The Limits of
MEASURING SUCCESS AFTER PRISON
Committee on Evaluating Success Among People Released from Prison
Richard Rosenfeld and Amanda Grigg, Editors
Committee on Law and Justice
Division of Behavioral and Social Sciences and Education
A Consensus Study Report of
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This activity was supported by contracts between the National Academy of Sciences and the Arnold Foundation (19-02953). Any opinions, findings, conclusions, or recommendations expressed in this publication do not necessarily reflect the views of any organization or agency that provided support for the project.
International Standard Book Number-13: 978-0-309-27697-9
International Standard Book Number-10: 0-309-27697-7
Digital Object Identifier: https://doi.org/10.17226/26459
Library of Congress Control Number: 2022942477
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Suggested citation: National Academies of Sciences, Engineering, and Medicine. 2022. The Limits of Recidivism: Measuring Success After Prison. Washington, DC: The National Academies Press. https://doi.org/10.17226/26459.
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COMMITTEE ON EVALUATING SUCCESS AMONG PEOPLE RELEASED FROM PRISON
RICHARD ROSENFELD (Chair), University of Missouri–St. Louis
ROBERT APEL, Rutgers University, Newark
ELSA CHEN, Santa Clara University
JENNIFER COBBINA-DUNGY, Michigan State University
RONALD F. DAY, The Fortune Society
DEANNA HOSKINS, JustLeadershipUSA
CECELIA KLINGELE, University of Wisconsin Law School
WILLIAM J. SABOL, Georgia State University
FAYE S. TAXMAN, George Mason University
CHRISTOPHER UGGEN, University of Minnesota
CHRISTY A. VISHER, University of Delaware
EMILY WANG, Yale School of Medicine
AMANDA GRIGG, Study Director
ELLIE GRIMES, Research Associate
BRIANA SMITH, Senior Program Assistant
EMILY P. BACKES, Associate Director, Committee on Law and Justice
COMMITTEE ON LAW AND JUSTICE
ROBERT D. CRUTCHFIELD (Chair), University of Washington (retired)
SALLY S. SIMPSON (Vice Chair), University of Maryland
ROD K. BRUNSON, Northeastern University
SHAWN D. BUSHWAY, University at Albany
PREETI CHAUHAN, John Jay College of Criminal Justice
KIMBERLE W. CRENSHAW, University of California, Los Angeles
MARK S. JOHNSON, Howard University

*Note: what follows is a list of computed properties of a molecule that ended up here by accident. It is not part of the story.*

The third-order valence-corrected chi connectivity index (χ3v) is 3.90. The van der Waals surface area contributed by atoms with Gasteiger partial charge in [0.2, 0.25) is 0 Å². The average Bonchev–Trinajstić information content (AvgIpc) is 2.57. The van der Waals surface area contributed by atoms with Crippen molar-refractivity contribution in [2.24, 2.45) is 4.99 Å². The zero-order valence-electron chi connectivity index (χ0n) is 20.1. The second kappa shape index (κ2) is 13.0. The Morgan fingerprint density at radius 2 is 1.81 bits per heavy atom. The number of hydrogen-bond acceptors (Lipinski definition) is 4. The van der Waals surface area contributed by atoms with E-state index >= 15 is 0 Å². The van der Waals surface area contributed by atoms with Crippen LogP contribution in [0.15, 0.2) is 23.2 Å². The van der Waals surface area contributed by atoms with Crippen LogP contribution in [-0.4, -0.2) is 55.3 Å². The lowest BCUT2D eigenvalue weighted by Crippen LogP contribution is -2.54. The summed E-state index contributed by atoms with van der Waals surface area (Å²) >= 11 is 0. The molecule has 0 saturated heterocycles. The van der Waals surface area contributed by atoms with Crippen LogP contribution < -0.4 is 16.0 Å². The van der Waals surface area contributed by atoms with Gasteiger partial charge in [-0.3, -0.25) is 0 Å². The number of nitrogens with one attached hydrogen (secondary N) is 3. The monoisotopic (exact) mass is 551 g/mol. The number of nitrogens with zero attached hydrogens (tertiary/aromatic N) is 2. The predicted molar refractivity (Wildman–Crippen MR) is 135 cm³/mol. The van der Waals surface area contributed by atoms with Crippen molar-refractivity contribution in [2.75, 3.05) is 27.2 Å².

CYNTHIA LUM, George Mason University
JOHN M. MACDONALD, University of Pennsylvania
KAREN J. MATHIS, American Bar Association (retired), University of Denver
THE HONORABLE THEODORE A. MCKEE, United States Court of Appeals for the Third Circuit Philadelphia, PA
SAMUEL L. MYERS, JR, University of Minnesota
EMILY OWENS, University of California, Irvine
CYNTHIA RUDIN, Duke University
WILLIAM J. SABOL, Georgia State University
LINDA A. TEPLIN, Northwestern University Medical School
NATACHA BLAIN, Board Director
EMILY P. BACKES, Deputy Board Director
|ADI||Area Deprivation Index|
|BJS||Bureau of Labor Statistics|
|EMA||Ecological Momentary Assessment|
|GED||General Educational Development|
|MOS||Medical Outcomes Study|
|NCRP||National Corrections Reporting Program|
|NCSC||National Center for State Courts|
|NCVS||National Crime Victimization Survey|
|NIBRS||National Incident-Based Reporting System|
|NICS||National Instant Criminal Background Check System|
|NODS||National Open Court Data Standards|
|NSDUH||National Survey on Drug Use and Health|
|PHQ-9||Patient Health Survey-9|
|PTSD||Post-Traumatic Stress Disorder|
|SAMHSA||Substance Abuse and Mental Health Services Administration|
|SNAP||Supplemental Nutrition Assistance Program|
|TANF||Temporary Assistance for Needy Families|
|UCR||Uniform Crime Reporting|
|USSC||United States Sentencing Commission|
The recidivism rate is a statistical institution in the criminal legal system. It is widely used by policymakers, practitioners, and researchers to refer to the crimes, convictions, and reincarceration of people released from prison. It is the default benchmark for determining the effectiveness of policies and programs to prevent post-release criminal behavior. From the beginning, however, the recidivism rate has had its critics, who argue that it is based on defective data and is commonly misinterpreted and misapplied.1 Arnold Ventures asked the National Academies of Sciences, Engineering, and Medicine to convene an expert committee to conduct a critical analysis of recidivism and, as needed, propose alternative measures of success for the more than 600,000 persons who reenter society each year after leaving prison. This report is the culmination of the committee’s deliberations.